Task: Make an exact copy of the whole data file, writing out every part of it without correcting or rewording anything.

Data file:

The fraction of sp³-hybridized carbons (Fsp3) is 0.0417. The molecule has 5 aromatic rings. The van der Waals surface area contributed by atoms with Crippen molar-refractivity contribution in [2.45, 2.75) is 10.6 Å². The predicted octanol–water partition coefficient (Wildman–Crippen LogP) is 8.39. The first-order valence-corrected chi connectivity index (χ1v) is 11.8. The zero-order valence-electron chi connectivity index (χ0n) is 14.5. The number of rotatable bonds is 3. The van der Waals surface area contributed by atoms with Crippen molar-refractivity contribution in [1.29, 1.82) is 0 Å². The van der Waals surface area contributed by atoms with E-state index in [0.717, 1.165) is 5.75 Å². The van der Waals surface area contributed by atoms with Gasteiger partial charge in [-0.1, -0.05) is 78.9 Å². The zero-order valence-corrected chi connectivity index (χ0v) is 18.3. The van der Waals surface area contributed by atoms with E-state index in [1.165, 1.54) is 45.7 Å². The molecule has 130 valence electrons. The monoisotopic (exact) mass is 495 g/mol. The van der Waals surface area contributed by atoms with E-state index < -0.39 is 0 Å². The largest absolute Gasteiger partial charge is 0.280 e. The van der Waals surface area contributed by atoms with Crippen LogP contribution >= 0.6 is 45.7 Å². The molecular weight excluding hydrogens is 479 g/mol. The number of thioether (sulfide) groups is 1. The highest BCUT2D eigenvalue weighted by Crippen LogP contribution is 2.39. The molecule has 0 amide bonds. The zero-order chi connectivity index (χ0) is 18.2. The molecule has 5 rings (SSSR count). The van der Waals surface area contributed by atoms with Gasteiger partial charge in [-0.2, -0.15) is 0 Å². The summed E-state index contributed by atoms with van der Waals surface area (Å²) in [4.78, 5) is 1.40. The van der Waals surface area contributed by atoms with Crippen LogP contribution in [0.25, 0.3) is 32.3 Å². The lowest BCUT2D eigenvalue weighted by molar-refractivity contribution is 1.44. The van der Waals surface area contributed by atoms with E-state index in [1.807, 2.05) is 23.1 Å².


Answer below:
The fraction of sp³-hybridized carbons (Fsp3) is 0.0417. The molecule has 5 aromatic rings. The van der Waals surface area contributed by atoms with Crippen molar-refractivity contribution in [2.45, 2.75) is 10.6 Å². The predicted octanol–water partition coefficient (Wildman–Crippen LogP) is 8.39. The first-order valence-corrected chi connectivity index (χ1v) is 11.8. The zero-order valence-electron chi connectivity index (χ0n) is 14.5. The number of rotatable bonds is 3. The van der Waals surface area contributed by atoms with Crippen molar-refractivity contribution in [1.29, 1.82) is 0 Å². The van der Waals surface area contributed by atoms with E-state index in [0.717, 1.165) is 5.75 Å². The van der Waals surface area contributed by atoms with Gasteiger partial charge in [-0.1, -0.05) is 78.9 Å². The zero-order valence-corrected chi connectivity index (χ0v) is 18.3. The van der Waals surface area contributed by atoms with E-state index in [1.165, 1.54) is 45.7 Å². The molecule has 130 valence electrons. The monoisotopic (exact) mass is 495 g/mol. The van der Waals surface area contributed by atoms with E-state index < -0.39 is 0 Å². The largest absolute Gasteiger partial charge is 0.280 e. The van der Waals surface area contributed by atoms with Crippen LogP contribution >= 0.6 is 45.7 Å². The molecular weight excluding hydrogens is 479 g/mol. The number of thioether (sulfide) groups is 1. The highest BCUT2D eigenvalue weighted by Crippen LogP contribution is 2.39. The molecule has 0 amide bonds. The zero-order chi connectivity index (χ0) is 18.2. The molecule has 5 rings (SSSR count). The van der Waals surface area contributed by atoms with Gasteiger partial charge in [-0.2, -0.15) is 0 Å². The summed E-state index contributed by atoms with van der Waals surface area (Å²) in [4.78, 5) is 1.40. The van der Waals surface area contributed by atoms with Crippen LogP contribution in [0.25, 0.3) is 32.3 Å². The lowest BCUT2D eigenvalue weighted by molar-refractivity contribution is 1.44. The van der Waals surface area contributed by atoms with E-state index in [1.807, 2.05) is 23.1 Å².